Jolly Dodgers, Pirates Who Pretended - The most puny of pirates . Age 3+
The Jolly Dodgers
Neil Griffiths, illustrated by Janet Louden
Not a tale of swashbuckling vagabonds, but of puny pirates who prefer pampering to plundering... This should have been the tale of swashbuckling vagabonds who ruled the seas by blasting ships with whizzing cannonballs before plundering them of their glistening treasures. But meet instead the most puny of pirates who preferred pampering to plundering and bowling to blasting! A skullduggerous story that sends shivers down the shins of piratehood!
Pages: 32, Format: Paperback, Size: 10x11 ins
Issues/Topic areas: Pirates
Pirates are ferocious beings who roam the seas, striking terror into the hearts of all they meet, right? Not in the case of The Jolly Dodgers -they prefer pampering to plundering and bowling to blasting! Join a master storyteller in this rollicking tale of hen-pecked pirates who are sent to sea by their wives who want treasure for themselves. But out of sight, out of mind and our anything-but plucky pirates have a whale of a time -until their wives get wind of their antics and take things into their own hands. A hilarious tale which children will thoroughly enjoy... and they can find out about real pirates too."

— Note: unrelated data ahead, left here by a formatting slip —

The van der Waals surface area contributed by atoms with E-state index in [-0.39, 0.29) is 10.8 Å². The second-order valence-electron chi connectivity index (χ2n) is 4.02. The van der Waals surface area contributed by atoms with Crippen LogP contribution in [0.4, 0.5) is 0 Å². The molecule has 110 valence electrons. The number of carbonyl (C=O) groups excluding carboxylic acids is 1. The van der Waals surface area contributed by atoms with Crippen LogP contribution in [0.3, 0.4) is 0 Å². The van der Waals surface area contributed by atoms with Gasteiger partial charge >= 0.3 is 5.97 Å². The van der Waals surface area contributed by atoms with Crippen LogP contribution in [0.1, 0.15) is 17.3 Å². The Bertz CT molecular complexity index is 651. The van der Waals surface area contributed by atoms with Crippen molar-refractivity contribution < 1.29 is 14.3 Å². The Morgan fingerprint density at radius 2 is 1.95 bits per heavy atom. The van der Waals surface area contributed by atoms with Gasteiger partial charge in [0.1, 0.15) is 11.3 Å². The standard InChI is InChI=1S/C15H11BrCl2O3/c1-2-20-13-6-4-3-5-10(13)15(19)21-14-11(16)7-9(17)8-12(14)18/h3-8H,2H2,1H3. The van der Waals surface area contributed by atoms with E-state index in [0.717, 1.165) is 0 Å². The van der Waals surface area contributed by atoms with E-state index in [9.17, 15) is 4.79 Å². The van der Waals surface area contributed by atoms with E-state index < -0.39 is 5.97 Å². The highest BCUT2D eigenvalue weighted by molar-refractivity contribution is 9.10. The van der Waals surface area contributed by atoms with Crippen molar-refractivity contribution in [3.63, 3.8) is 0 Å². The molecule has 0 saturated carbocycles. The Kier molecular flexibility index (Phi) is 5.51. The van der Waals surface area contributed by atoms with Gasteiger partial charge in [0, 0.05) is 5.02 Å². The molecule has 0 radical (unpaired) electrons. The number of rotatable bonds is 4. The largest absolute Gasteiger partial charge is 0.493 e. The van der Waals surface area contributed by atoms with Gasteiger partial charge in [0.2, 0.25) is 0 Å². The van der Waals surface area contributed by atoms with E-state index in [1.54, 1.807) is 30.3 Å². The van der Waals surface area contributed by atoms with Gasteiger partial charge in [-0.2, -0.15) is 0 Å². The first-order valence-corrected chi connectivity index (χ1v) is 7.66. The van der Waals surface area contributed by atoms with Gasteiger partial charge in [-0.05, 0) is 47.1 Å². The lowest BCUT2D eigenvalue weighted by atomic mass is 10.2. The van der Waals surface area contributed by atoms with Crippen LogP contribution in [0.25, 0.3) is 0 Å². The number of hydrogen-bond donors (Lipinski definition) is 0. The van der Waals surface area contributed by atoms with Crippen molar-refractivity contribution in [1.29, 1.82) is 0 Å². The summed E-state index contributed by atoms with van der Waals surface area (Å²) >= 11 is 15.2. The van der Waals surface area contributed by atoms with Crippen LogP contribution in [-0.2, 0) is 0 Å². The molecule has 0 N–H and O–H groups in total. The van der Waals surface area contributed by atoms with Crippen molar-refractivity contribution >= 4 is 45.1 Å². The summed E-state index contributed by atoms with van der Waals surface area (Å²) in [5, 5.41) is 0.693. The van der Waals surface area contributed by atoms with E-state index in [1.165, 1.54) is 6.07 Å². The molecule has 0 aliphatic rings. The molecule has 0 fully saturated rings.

"I'll get started with this point; the layout of this book is utterly wonderful. It's got a great subject matter, pirates are always popular both with adults and children, and the story of a group of pirates who don't really want to be pirates but who are being forced into it by their pushy wives, is a terribly entertaining one. But it is the layout, style and all the extras which are working the hardest in this book's favour. I love the way that it start out with facts about pirates, with illustrations and lots of terminology which make it a book which can span plenty of age ranges. It's a very clever approach, by sandwiching the story between some bits and pieces of non-fiction, this book could sit just as happily in a school classroom to be used in projects as it would on a bookshelf for story time. This is the aspect of the book which works best -its versatility.
The illustrations are great; bright and inviting with plenty of laughs and fun details. The fact the story's illustrations are in full colour, whereas the facts are simply line drawn, and the back story illustrated in monochrome, give it a great visual impact as a whole.
I think there was room for the ending of this story to be somehow funnier than it turned out being, with such a great premise and excellent design, I couldn't help but feel the end fizzled out ever so
slightly. That being said, I still thoroughly enjoyed it and I hope that the door has been left open for a follow up -or maybe the same type of book on a different subject.
This book only narrowly misses out on utter brilliance, but it is definitely one to check out, and I'm sure it will be a really popular title."
4/5 stars, Rachael Spencer, - bookbag.co.uk